Christal Ann Rice Cooper

Christal Ann Rice Cooper
Christal Ann Rice Cooper March 2017

Sunday, August 4, 2013

Carolyn Kreiter-Foronda: The Highlights of a Published Poet


Christal Cooper – 1935 Words
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Carolyn Kreiter-Foronda:
 The Highlights of a Published Poet


Contrary Visions
Scripta Humanistica, 1988.  Published under the name, Carolyn Kreiter-Kurylo

“My first book, Contrary Visions, falls under the umbrella of polar opposites.  Many of the poems were written during graduate school in response to writing assignments.  As Peter Klappert insightfully notes in the book’s introduction, ‘It is in . . . [the] Blakean sense of Contraries—the dynamic, constructive opposition of equally true alternatives that lose validity without their counterparts—that Carolyn Kreiter-Kurylo titles her first book Contrary Visions.’  There are quite a few poems written during this period of time that I left out of the book, regardless of whether they had been published or not.  The pieces simply didn’t adhere to the book’s focus.”


Touching a Stained-Glass Window
in Gloucester Cathedral

            For Eddie

Blind boy, I could be particular
and tell you how the design is made,

how faces, folds of drapery
are drawn, then baked in kilns

to flux the paint to the surface.
But how much truer to run

your fingers over colors, to say:
yellow, the imperial crown warms

your palms.  Blue, cool fire
of a scepter calms your spirit.

Touch scarlet to understand anger:
not the red of robes that sparkle

with jewels, but flames that angle
and lash through a slate sky.

Feel the power of black where lead
strips give strength to the panes.

Fill your own darkness with soft
winds that rise from the sea, whitecaps

warm as milk lapping your skin.
Let the waves flow to you.  Take them

into your heart where everything’s
aglow with color and light.

Gathering Light
SCOP Publications, 1993
e-version, Northampton House Press, 2013

A portion of my dissertation, Gathering Light: A Poet’s Approach to Poetry Analysis, treats the subject of revision.  Included are three essays which detail, draft by draft, my meticulous revision process.  Back in the late 1970s and early 1980s, the process of writing a poem began with the germ of an idea, followed by research, if necessary.  I produced the initial drafts on a legal pad of paper and then moved to the typewriter.  Every time I altered a word, phrase, line or typographical arrangement, I retyped the entire poem until it flowed rhythmically.  In those days I could churn out drafts relatively quickly.  While organizing poems for inclusion in my second book, I noticed the overriding treatment of light and decided to call the collection Gathering Light.”

The Hibiscus
On the anniversary of my father’s death, July 12, 1993

Twelve straight days of this hot spell,
the roses, flat red, broken-down beauties,
morning just up, warming itself.

A week, I have waited for the hibiscus
to flower, wondering its color and whether
all this heat has kept it from opening—

when suddenly, there it is:  red
blossom of your heart beating,
a sign like rain letting down a veil

of berries, the plink, plink as rhythmic
as your words; or the sun, orange giant,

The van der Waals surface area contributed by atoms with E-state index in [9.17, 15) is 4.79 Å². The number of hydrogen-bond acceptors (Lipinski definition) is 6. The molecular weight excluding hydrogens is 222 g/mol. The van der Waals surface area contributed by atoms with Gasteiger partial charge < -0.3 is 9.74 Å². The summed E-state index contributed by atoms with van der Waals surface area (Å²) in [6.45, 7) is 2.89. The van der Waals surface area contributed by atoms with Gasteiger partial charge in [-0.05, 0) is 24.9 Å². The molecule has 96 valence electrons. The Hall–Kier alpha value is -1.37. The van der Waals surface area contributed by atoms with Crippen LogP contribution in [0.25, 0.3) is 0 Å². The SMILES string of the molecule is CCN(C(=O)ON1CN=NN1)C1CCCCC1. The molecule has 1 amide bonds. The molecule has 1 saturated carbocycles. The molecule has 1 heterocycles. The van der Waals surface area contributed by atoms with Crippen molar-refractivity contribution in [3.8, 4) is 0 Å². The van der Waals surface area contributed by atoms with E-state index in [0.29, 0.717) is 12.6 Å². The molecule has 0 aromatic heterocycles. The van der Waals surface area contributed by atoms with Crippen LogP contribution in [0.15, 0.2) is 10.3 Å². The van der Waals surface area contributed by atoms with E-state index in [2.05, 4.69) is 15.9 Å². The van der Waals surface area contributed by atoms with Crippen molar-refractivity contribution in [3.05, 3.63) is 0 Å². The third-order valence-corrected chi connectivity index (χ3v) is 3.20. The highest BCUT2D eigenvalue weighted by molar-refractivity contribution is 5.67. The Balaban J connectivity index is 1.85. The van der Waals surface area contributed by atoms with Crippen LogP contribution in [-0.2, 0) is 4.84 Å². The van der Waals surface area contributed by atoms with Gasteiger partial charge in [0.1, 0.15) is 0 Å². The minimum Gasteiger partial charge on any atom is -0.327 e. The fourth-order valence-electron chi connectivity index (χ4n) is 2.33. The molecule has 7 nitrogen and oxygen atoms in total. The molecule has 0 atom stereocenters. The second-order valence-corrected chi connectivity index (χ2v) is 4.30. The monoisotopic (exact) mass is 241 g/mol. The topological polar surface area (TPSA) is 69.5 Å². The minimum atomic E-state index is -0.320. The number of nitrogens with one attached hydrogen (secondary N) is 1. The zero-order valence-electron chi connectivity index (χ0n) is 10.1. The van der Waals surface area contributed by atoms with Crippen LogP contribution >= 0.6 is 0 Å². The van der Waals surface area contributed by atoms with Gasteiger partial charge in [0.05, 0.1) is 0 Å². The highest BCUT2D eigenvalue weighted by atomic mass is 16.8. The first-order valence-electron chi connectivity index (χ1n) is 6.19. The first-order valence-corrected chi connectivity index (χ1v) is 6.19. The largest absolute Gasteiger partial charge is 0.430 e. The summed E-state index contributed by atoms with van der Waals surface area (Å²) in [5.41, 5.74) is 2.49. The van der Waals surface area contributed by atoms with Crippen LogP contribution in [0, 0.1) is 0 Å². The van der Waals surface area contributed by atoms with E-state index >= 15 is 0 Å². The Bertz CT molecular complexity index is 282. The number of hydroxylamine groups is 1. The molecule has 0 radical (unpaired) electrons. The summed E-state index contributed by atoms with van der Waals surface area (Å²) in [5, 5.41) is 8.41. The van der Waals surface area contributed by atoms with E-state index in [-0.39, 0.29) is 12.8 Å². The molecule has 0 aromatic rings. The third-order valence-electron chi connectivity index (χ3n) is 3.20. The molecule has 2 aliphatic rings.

waiting for me near the horizon;

or cypress, sun-glazed steeple, standing
straight up, as you said I should do
whenever sorrow, overabundant, hurt me.

O, my father, I could grieve, but a breeze
says don’t, and heat clings to me
like honey, the moisture on my skin lemon-

silk, and the voices of birds, bursts
of yellow, spun, spun through heavy air.
In my palms, I cradle your heart,

a blessing.  At night when this piece
of you falls off its branch, I will
place it in a chalice of water

and wait for the hibiscus to flower
again.  O, Father, for me summer has
always been these blooms, these blooms!

Death Comes Riding 
SCOP Publications, Inc., 1999

       Death Comes Riding offers a perspective on spiritual growth.  As the book’s cover statement explains, the poems are ‘set against a background of death, history and myth’ and treat both contemporary and historical characters, ‘some precariously close to death, others speaking from the grave.’  This collection also focuses on my near-death experience and how it altered my perspective on life.   While writing this book, I knew where I was headed.  Stacy Tuthill of SCOP Publications, Inc. and her Editorial Board offered helpful critiques, which tightened the final version.”

Stones

You have just risen from night-
sleep.  Opening a window,
you float above the city,

hear your lover cry out.
Startled by a brisk wind,
you remember a friend

stilled by cancer, how later
a stone filled your chest.
It’s true, the mind says,

some stones carry magic:
Stone of Scone, Black
Stone of Mecca, even though

the hard mass extracted from
you held no spirits.  It says,
the body made a terrible

mistake no hands can reshape.
You look at your hands, wonder how
they’ve taken marble, fashioned

a god so like the man who lowers
your gown and kisses the dark
scar, holds you all evening

while you rise above monuments
and touch his heart carved
deep in the crystal sky.

Greatest Hits: 1981-2000
Pudding House Publications, 2001
Currently available from Kattywompus Press


Greatest Hits: 1981-2000 is part of an invitational chapbook series which, in the publisher’s words, ‘celebrates poetry’s place in our culture and honors the artists whose lines elevate America’s poetic sensibilities.’  I was asked by the press to select poems which had appeared in anthologies or received prizes or special citations.  I was also asked to write an introduction about ‘the lives of the poems.’  The tight-knit focus of this series narrowed the list of poems I could include in the chapbook.”
      
Among Cedars

a flute maker whittles.
Thick red slivers fall,
their scent so powerful
I’m again a young girl
opening the family’s wooden
chest to savor a fragrance
that does not die out--
like the breath of the carver’s
new flute becoming canyon
wind, rain burrowing
into corn’s soil, flood water
paving rainbow’s way.